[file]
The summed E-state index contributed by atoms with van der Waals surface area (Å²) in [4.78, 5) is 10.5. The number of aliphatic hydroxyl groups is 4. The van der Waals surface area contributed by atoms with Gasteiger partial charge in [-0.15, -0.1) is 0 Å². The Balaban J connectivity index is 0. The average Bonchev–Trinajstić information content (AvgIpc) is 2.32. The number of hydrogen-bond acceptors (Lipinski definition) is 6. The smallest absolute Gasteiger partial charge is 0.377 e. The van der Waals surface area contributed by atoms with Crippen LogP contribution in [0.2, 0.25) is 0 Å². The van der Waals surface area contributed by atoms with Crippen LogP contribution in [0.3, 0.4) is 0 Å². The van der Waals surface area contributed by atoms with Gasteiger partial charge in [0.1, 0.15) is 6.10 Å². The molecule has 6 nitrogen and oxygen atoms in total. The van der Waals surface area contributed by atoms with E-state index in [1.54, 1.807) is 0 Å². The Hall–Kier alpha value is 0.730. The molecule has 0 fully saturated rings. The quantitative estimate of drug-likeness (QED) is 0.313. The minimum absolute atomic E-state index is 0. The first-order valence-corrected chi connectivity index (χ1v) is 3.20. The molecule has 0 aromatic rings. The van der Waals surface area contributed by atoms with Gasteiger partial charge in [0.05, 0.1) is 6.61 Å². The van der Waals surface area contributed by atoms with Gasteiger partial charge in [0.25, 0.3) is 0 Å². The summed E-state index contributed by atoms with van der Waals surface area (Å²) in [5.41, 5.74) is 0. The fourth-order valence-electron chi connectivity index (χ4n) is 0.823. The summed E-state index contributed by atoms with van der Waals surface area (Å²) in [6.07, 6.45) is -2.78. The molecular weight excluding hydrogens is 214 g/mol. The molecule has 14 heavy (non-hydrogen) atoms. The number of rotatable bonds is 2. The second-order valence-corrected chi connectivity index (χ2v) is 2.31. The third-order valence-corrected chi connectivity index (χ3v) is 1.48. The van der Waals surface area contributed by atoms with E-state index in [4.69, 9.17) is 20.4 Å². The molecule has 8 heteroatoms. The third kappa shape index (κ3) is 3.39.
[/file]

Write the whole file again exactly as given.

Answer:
The summed E-state index contributed by atoms with van der Waals surface area (Å²) in [4.78, 5) is 10.5. The number of aliphatic hydroxyl groups is 4. The van der Waals surface area contributed by atoms with Gasteiger partial charge in [-0.15, -0.1) is 0 Å². The Balaban J connectivity index is 0. The average Bonchev–Trinajstić information content (AvgIpc) is 2.32. The number of hydrogen-bond acceptors (Lipinski definition) is 6. The smallest absolute Gasteiger partial charge is 0.377 e. The van der Waals surface area contributed by atoms with Crippen LogP contribution in [0.2, 0.25) is 0 Å². The van der Waals surface area contributed by atoms with Crippen LogP contribution in [0.3, 0.4) is 0 Å². The van der Waals surface area contributed by atoms with Gasteiger partial charge in [0.1, 0.15) is 6.10 Å². The molecule has 6 nitrogen and oxygen atoms in total. The van der Waals surface area contributed by atoms with E-state index in [1.54, 1.807) is 0 Å². The Hall–Kier alpha value is 0.730. The molecule has 0 fully saturated rings. The quantitative estimate of drug-likeness (QED) is 0.313. The minimum absolute atomic E-state index is 0. The first-order valence-corrected chi connectivity index (χ1v) is 3.20. The molecule has 0 aromatic rings. The van der Waals surface area contributed by atoms with Gasteiger partial charge in [0.05, 0.1) is 6.61 Å². The van der Waals surface area contributed by atoms with Gasteiger partial charge in [0.25, 0.3) is 0 Å². The summed E-state index contributed by atoms with van der Waals surface area (Å²) in [5.41, 5.74) is 0. The fourth-order valence-electron chi connectivity index (χ4n) is 0.823. The summed E-state index contributed by atoms with van der Waals surface area (Å²) in [6.07, 6.45) is -2.78. The molecular weight excluding hydrogens is 214 g/mol. The molecule has 14 heavy (non-hydrogen) atoms. The number of rotatable bonds is 2. The second-order valence-corrected chi connectivity index (χ2v) is 2.31. The third-order valence-corrected chi connectivity index (χ3v) is 1.48. The van der Waals surface area contributed by atoms with E-state index in [4.69, 9.17) is 20.4 Å². The molecule has 8 heteroatoms. The third kappa shape index (κ3) is 3.39.